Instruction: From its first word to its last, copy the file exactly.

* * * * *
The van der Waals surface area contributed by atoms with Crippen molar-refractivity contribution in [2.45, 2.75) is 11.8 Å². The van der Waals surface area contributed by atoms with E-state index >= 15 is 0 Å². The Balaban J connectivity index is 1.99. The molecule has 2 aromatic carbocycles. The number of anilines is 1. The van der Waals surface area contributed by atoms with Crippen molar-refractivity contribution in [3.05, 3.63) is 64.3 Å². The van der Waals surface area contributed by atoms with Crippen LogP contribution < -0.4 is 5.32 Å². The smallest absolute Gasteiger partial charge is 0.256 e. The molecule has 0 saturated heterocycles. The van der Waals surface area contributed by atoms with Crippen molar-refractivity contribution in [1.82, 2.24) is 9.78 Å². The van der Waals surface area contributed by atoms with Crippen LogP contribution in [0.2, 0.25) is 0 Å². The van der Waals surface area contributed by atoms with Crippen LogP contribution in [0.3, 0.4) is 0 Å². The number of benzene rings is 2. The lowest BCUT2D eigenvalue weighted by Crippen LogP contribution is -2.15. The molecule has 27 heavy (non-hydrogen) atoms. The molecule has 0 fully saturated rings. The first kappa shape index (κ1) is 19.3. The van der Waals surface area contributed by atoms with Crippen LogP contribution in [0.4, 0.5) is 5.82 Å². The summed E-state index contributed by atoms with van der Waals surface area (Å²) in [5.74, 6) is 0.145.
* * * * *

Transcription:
The van der Waals surface area contributed by atoms with Crippen molar-refractivity contribution in [2.45, 2.75) is 11.8 Å². The van der Waals surface area contributed by atoms with E-state index >= 15 is 0 Å². The Balaban J connectivity index is 1.99. The molecule has 2 aromatic carbocycles. The number of anilines is 1. The van der Waals surface area contributed by atoms with Crippen molar-refractivity contribution in [3.05, 3.63) is 64.3 Å². The van der Waals surface area contributed by atoms with Crippen LogP contribution < -0.4 is 5.32 Å². The smallest absolute Gasteiger partial charge is 0.256 e. The molecule has 0 saturated heterocycles. The van der Waals surface area contributed by atoms with Crippen molar-refractivity contribution in [1.82, 2.24) is 9.78 Å². The van der Waals surface area contributed by atoms with Crippen LogP contribution in [0.2, 0.25) is 0 Å². The van der Waals surface area contributed by atoms with Crippen LogP contribution in [0.3, 0.4) is 0 Å². The number of benzene rings is 2. The lowest BCUT2D eigenvalue weighted by Crippen LogP contribution is -2.15. The molecule has 27 heavy (non-hydrogen) atoms. The molecule has 0 fully saturated rings. The first kappa shape index (κ1) is 19.3. The van der Waals surface area contributed by atoms with Crippen LogP contribution in [0.4, 0.5) is 5.82 Å². The summed E-state index contributed by atoms with van der Waals surface area (Å²) in [5.74, 6) is 0.145.